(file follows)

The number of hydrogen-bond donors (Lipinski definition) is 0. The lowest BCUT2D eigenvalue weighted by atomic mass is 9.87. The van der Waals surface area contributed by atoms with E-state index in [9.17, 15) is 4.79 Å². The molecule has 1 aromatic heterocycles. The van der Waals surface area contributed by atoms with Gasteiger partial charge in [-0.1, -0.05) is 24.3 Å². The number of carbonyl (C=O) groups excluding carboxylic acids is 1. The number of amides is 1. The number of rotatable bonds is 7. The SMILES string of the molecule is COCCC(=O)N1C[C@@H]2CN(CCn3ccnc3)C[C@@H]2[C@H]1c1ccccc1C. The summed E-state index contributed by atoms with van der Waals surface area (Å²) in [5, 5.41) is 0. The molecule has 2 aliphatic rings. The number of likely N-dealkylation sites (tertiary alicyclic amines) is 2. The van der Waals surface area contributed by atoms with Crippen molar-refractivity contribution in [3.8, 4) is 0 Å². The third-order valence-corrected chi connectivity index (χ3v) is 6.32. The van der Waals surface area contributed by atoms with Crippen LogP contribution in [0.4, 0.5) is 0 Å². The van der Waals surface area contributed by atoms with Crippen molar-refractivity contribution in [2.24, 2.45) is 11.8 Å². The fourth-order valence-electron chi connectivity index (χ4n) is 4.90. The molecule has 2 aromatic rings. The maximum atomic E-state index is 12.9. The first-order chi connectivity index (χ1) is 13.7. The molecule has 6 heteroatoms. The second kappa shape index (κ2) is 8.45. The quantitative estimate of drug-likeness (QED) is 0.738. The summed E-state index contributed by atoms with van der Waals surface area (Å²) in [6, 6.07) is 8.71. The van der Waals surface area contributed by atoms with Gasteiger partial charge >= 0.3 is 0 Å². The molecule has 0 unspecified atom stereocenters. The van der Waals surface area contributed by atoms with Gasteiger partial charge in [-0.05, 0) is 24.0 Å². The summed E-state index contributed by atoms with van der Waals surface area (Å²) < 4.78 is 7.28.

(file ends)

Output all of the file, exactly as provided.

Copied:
The number of hydrogen-bond donors (Lipinski definition) is 0. The lowest BCUT2D eigenvalue weighted by atomic mass is 9.87. The van der Waals surface area contributed by atoms with E-state index in [9.17, 15) is 4.79 Å². The molecule has 1 aromatic heterocycles. The van der Waals surface area contributed by atoms with Gasteiger partial charge in [-0.1, -0.05) is 24.3 Å². The number of carbonyl (C=O) groups excluding carboxylic acids is 1. The number of amides is 1. The number of rotatable bonds is 7. The SMILES string of the molecule is COCCC(=O)N1C[C@@H]2CN(CCn3ccnc3)C[C@@H]2[C@H]1c1ccccc1C. The summed E-state index contributed by atoms with van der Waals surface area (Å²) in [5, 5.41) is 0. The molecule has 2 aliphatic rings. The number of likely N-dealkylation sites (tertiary alicyclic amines) is 2. The van der Waals surface area contributed by atoms with Crippen molar-refractivity contribution in [3.8, 4) is 0 Å². The third-order valence-corrected chi connectivity index (χ3v) is 6.32. The van der Waals surface area contributed by atoms with Crippen LogP contribution in [0.4, 0.5) is 0 Å². The van der Waals surface area contributed by atoms with Crippen molar-refractivity contribution in [2.24, 2.45) is 11.8 Å². The fourth-order valence-electron chi connectivity index (χ4n) is 4.90. The molecule has 2 aromatic rings. The maximum atomic E-state index is 12.9. The first-order chi connectivity index (χ1) is 13.7. The molecule has 6 heteroatoms. The second kappa shape index (κ2) is 8.45. The quantitative estimate of drug-likeness (QED) is 0.738. The summed E-state index contributed by atoms with van der Waals surface area (Å²) in [6, 6.07) is 8.71. The van der Waals surface area contributed by atoms with Gasteiger partial charge >= 0.3 is 0 Å². The molecule has 0 unspecified atom stereocenters. The van der Waals surface area contributed by atoms with Gasteiger partial charge in [-0.05, 0) is 24.0 Å². The summed E-state index contributed by atoms with van der Waals surface area (Å²) < 4.78 is 7.28.